Get Red Pepper's email newsletter. Enter your email address to receive our latest articles, updates and news.
Photo: Policy Exchange/Flickr
Funded by the state yet set up and controlled by external parties, free schools have since their introduction in 2010 divided opinion and in some cases even communities. Their most vocal detractor, the National Union of Teachers (NUT), claim free schools acquire a disproportionate share of funding, undermine teachers’ professional status, pay and conditions and threaten democratic local accountability of schools. For their supporters, no one more so than the Secretary of State for Education, Michael Gove, free schools are a solution to educational underachievement, providing autonomy, flexibility and an unprecedented opportunity for parents to influence the learning experience of their children. Indeed, ‘power to the parents’ was the dominant discourse accompanying the policy announcement. Yet, as a recent report by the National Audit Office revealed, only 29 per cent of free schools currently open are ran by parent and community groups and just 18 per cent by teacher-led groups. Such statistics, striking as they are, beg the question, who else is running free schools, how and for what purpose?
The second largest group running free schools are faith organisations (26 per cent), yet there are also a significant number ran by not-for-profit companies such as E-ACT, which operates 24 academies, including free schools. The involvement of such companies has raised the spectre of the privatisation of compulsory and further education in the UK. According to the NUT, companies and academy chains bidding to run free schools are lobbying the Government to allow them to do so on a for-profit basis. Although for this to happen a change in law is required, leaked details of discussions held in the Department for Education advocating profit-making in free schools and academies—and Gove’s failure to rule this out—have exacerbated concerns.
Yet even without a change in law the so-called ‘free schools revolution’ offers a number of avenues for financial gain. For senior employees of the charities running free schools and academies the rewards can be considerable. As E-ACT’s former director general, Sir Bruce Liddington earned almost £300,000 in 2010/11, making him one of the highest paid people in education. Similarly, when one considers that for heads of free schools pay is not determined by a national framework and is typically higher than in schools under local council control, it is perhaps unsurprising that so many applications have been led by would-be head teachers—almost 25 per cent in 2011, according to the Institute of Education—many of whom have no teaching experience.
More importantly, it is already legal for charitable trusts to outsource the day-to-day running of the school to for-profit Educational Management Organisations (EMO’s). Opened in 2012, IES Breckland in Sussex is the first free school to operate on this basis after its parent-led governing trust signed a ten-year contract worth £21 million with the EMO Internationella Engleska Skolan (IES) to provide for the entire running of the school, including teachers’ salaries. IES has since admitted that under its management the education provision at IES Breckland has been sub-standard, strengthening claims that education provision and profit are fundamentally incompatible.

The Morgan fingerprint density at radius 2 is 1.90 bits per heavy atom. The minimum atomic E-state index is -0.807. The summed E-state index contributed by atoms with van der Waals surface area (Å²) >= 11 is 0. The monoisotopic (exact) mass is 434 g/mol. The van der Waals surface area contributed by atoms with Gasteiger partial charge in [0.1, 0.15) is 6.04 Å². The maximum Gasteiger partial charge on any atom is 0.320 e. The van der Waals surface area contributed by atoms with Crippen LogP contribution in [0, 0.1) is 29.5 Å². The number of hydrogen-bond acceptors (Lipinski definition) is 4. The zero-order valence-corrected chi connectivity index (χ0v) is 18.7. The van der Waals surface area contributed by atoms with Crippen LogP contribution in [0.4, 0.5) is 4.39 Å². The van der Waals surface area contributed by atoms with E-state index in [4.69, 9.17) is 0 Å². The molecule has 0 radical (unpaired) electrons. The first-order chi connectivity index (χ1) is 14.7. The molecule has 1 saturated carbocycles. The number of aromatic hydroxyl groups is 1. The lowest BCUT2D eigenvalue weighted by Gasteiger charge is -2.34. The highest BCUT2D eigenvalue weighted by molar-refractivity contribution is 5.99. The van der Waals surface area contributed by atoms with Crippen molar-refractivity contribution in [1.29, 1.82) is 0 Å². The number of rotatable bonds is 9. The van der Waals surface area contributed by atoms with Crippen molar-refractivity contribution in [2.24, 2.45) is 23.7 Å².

Even when profit is not an immediate possibility, however, there is enough evidence to suggest that free schools are already colonised by the logic of the private sector, primarily a fixation with cost reduction and efficiency maximisation. The contract dispute at STEM 6 College in Islington provides a case in point. Established as a free school in 2013 by the Skills and Development Agency—a not-for-profit company with a for-profit subsidiary—STEM 6 recently offered teachers what amounted to zero-hour contracts. The contracts stipulated that ‘the school reserves the right to temporarily lay [staff] off from work without normal contractual pay or to reduce . . . normal working hours and reduce . . . pay proportionately’. Staff were also threatened with ‘legal consequences’ should they not sign the new contracts and STEM 6 refused to grant union recognition.
Following a two-day strike by teachers at STEM 6 in early February—the first strike at a free school—and the threat of a second, management eventually agreed to grant union recognition and enter into contractual negotiations. According to its assistant secretary, Ken Muller, Islington NUT is hopeful that a suitable conclusion will soon be reached and further strike action avoided.
Although the partial victory of the STEM 6 teachers sets an encouraging precedent as regards union organising and zero-hour contracts in free schools, the attempts of management to drive down costs by attacking labour conditions and their initial refusal to grant union recognition suggest that far from simply providing autonomy for parents, free schools can also provide carte blanche for employers to exploit staff. As with the private sector, the absence of regulation, in this instance a nationally negotiated pay scale, means very different things for those at the top than it does for those at the bottom, for whom precarisation is a very real possibility and in some cases already a reality.
Alongside the STEM 6 dispute, revelations of serious financial mismanagement at Barnfield Federation, which runs a number of academies including one free school, the stripping of ten academies from E-ACT for poor performance, and an increasing number of failing free schools point to an educational sub-sector facing serious problems, not least of all the prospect of future privatisation.
The police spend little of their time making arrests, and most crimes are not solved, writes Alex Vitale – their real purpose is social control.
Many important things happened on conference floor, reports Alex Nunns – but you wouldn’t know it from reading the newspapers
Radhika Desai says Capital by Karl Marx is still an essential read on the 150th anniversary of its publication
The Spanish state is seizing ballot papers and raiding meetings, write Ignasi Bernat and David Whyte – but it is being met with united resistance